Let's be responsible together

The well-being and health of your pet, as well as your own, is our top priority. Given the current context, our clinics across Québec have put in place measures to ensure your safety. Here are some important details to look over before your next appointment in one of our clinics.

If your pet is experiencing an emergency, our clinics will do everything they can to provide them with the care that they need. The staff will let you know of the measures put in place before the appointment.

You are returning from a trip?

If you have travelled outside Canada in the last 14 days, you must notify the staff before your appointment.

You have been in contact with someone who has tested positive for COVID-19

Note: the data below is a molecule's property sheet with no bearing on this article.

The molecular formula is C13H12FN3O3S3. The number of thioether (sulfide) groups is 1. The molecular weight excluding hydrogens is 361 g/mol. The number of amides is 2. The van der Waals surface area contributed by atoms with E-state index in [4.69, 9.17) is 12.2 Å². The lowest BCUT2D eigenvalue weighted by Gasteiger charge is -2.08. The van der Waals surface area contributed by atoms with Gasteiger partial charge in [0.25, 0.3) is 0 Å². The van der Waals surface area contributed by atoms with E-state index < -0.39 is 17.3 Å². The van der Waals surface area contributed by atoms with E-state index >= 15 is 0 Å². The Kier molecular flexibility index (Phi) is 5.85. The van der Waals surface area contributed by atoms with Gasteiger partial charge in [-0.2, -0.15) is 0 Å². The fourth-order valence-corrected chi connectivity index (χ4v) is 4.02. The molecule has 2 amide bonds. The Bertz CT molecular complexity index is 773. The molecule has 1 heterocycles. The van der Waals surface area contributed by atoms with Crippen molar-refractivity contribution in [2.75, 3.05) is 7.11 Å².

If before or after your appointment, you have, experienced any symptoms (fever, cough, breathing difficulties), tested positive or been in contact with someone who has tested positive, please notify the clinic as soon as possible.

Public health measures in veterinary clinics

1. Wear a mask

Please wear your mask at all times, even if you are vaccinated.

2. Wash your hands

Disinfecting our hands is now a part of our daily routine. Please be sure to use the hand sanitizer when you arrive and when you leave the facility. We know that your hands must be irritated from washing them so often, but doing so is for you and the staff’s safety.

3. Adhere to physical distancing

You must adhere to physical distancing inside the facilities. The government is currently enforcing a physical distance of one metre.

4. Avoid all contact

So long as the pandemic continues, it is important to avoid physical contact with the staff and refrain from petting other animals in the waiting room.

Patience and respect

The pandemic has brought on many challenges in the veterinary field, including a significant increase in demand. Rest assured that our experts are doing everything they can to provide you with the best service possible.

Why are we busier than usual?